Australian mining firm Lynas Rare Earths has secured A$200m ($133.17m) in financing from Japan Australia Rare Earths (JARE), a special-purpose vehicle set up by state-owned Japan Organization for Metals and Energy Security (Jogmec) and Sojitz.

Party to a long-term senior loan facility with Lynas, JARE will subscribe for ordinary shares in Lynas at a price higher than the five-day volume-weighted average price (VWAP) in the period immediately after the announcement, as well as the five-day VWAP for the trading period immediately before the announcement.

Furthermore, JARE will waive the $11.5m interest due under the loan facility from January 2016 until the end of December 2016, which the firm earlier postponed.

Lynas said the agreements would bolster its balance sheet and fund its rare earth projects to address the surging global demand for the commodity.

In a press statement, Lynas said: “JARE’s contribution will support Lynas’ ambitious growth agenda, and may include current and planned projects designed to increase production of light rare earth and heavy rare earth materials.”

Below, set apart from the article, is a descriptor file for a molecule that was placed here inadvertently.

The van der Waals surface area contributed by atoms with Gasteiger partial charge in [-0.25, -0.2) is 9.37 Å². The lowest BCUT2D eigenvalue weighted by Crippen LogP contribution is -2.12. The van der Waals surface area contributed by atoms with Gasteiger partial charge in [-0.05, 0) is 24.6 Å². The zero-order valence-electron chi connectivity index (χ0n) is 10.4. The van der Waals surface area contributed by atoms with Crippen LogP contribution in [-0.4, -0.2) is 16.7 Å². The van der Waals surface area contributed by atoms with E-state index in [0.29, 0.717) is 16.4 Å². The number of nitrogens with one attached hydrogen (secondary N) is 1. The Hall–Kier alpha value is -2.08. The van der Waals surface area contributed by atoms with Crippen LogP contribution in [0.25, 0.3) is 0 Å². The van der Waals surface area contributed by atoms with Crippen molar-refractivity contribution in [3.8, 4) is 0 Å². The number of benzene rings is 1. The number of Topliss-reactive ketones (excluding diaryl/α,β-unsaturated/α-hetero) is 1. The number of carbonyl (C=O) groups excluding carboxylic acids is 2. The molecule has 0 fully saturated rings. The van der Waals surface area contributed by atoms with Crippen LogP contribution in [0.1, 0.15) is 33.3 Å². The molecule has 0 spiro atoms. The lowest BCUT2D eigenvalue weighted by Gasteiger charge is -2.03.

Lynas will update the loan facility’s current priority supply rights under the new agreements to support growth in the rare earths market in Japan.

In case of competing demands with other markets, Japan will secure priority supply rights over the growth capacity of Lynas. This will be effective until 2038.

Various factors such as supply term, pricing mechanism and income certainty, including volume and price, will be reviewed to see if there is any opportunity loss for the miner.

Lynas CEO and managing director Amanda Lacaze said: “This $200m capital investment from the Japanese Government, through JARE, will boost our balance sheet and assist in assuring the delivery of our major growth projects.

“Jare has been a valued and strategic partner to Lynas since 2011 and we welcome these new agreements, which better reflect demand forecasts from the Japanese rare earths market. We also thank JARE for agreeing to forgo the historic interest payment of $11.5m from 2016.”